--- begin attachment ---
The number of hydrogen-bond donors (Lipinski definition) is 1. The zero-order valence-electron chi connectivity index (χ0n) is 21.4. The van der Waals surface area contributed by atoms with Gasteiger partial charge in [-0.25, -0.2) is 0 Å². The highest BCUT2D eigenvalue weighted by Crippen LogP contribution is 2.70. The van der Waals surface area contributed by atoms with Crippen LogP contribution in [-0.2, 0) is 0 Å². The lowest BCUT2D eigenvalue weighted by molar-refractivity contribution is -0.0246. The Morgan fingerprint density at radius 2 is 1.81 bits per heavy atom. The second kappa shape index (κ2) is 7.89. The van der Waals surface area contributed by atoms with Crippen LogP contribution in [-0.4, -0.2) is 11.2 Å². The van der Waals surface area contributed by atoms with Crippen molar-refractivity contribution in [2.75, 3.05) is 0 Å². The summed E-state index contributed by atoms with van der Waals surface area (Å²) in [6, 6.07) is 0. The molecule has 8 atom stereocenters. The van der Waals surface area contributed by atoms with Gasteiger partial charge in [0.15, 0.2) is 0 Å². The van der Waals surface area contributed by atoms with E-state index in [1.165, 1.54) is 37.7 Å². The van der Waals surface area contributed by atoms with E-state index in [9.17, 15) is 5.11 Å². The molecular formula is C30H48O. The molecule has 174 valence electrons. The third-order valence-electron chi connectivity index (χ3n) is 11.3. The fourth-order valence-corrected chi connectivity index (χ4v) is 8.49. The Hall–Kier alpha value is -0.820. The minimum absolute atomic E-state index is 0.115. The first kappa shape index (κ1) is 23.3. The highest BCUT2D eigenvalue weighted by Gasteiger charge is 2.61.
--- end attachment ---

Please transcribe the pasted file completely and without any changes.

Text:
The number of hydrogen-bond donors (Lipinski definition) is 1. The zero-order valence-electron chi connectivity index (χ0n) is 21.4. The van der Waals surface area contributed by atoms with Gasteiger partial charge in [-0.25, -0.2) is 0 Å². The highest BCUT2D eigenvalue weighted by Crippen LogP contribution is 2.70. The van der Waals surface area contributed by atoms with Crippen LogP contribution in [-0.2, 0) is 0 Å². The lowest BCUT2D eigenvalue weighted by molar-refractivity contribution is -0.0246. The Morgan fingerprint density at radius 2 is 1.81 bits per heavy atom. The second kappa shape index (κ2) is 7.89. The van der Waals surface area contributed by atoms with Crippen LogP contribution in [-0.4, -0.2) is 11.2 Å². The van der Waals surface area contributed by atoms with Crippen molar-refractivity contribution in [2.75, 3.05) is 0 Å². The summed E-state index contributed by atoms with van der Waals surface area (Å²) in [6, 6.07) is 0. The molecule has 8 atom stereocenters. The van der Waals surface area contributed by atoms with Gasteiger partial charge in [0.15, 0.2) is 0 Å². The van der Waals surface area contributed by atoms with E-state index in [1.165, 1.54) is 37.7 Å². The van der Waals surface area contributed by atoms with E-state index in [9.17, 15) is 5.11 Å². The molecular formula is C30H48O. The molecule has 174 valence electrons. The third-order valence-electron chi connectivity index (χ3n) is 11.3. The fourth-order valence-corrected chi connectivity index (χ4v) is 8.49. The Hall–Kier alpha value is -0.820. The minimum absolute atomic E-state index is 0.115. The first kappa shape index (κ1) is 23.3. The highest BCUT2D eigenvalue weighted by Gasteiger charge is 2.61.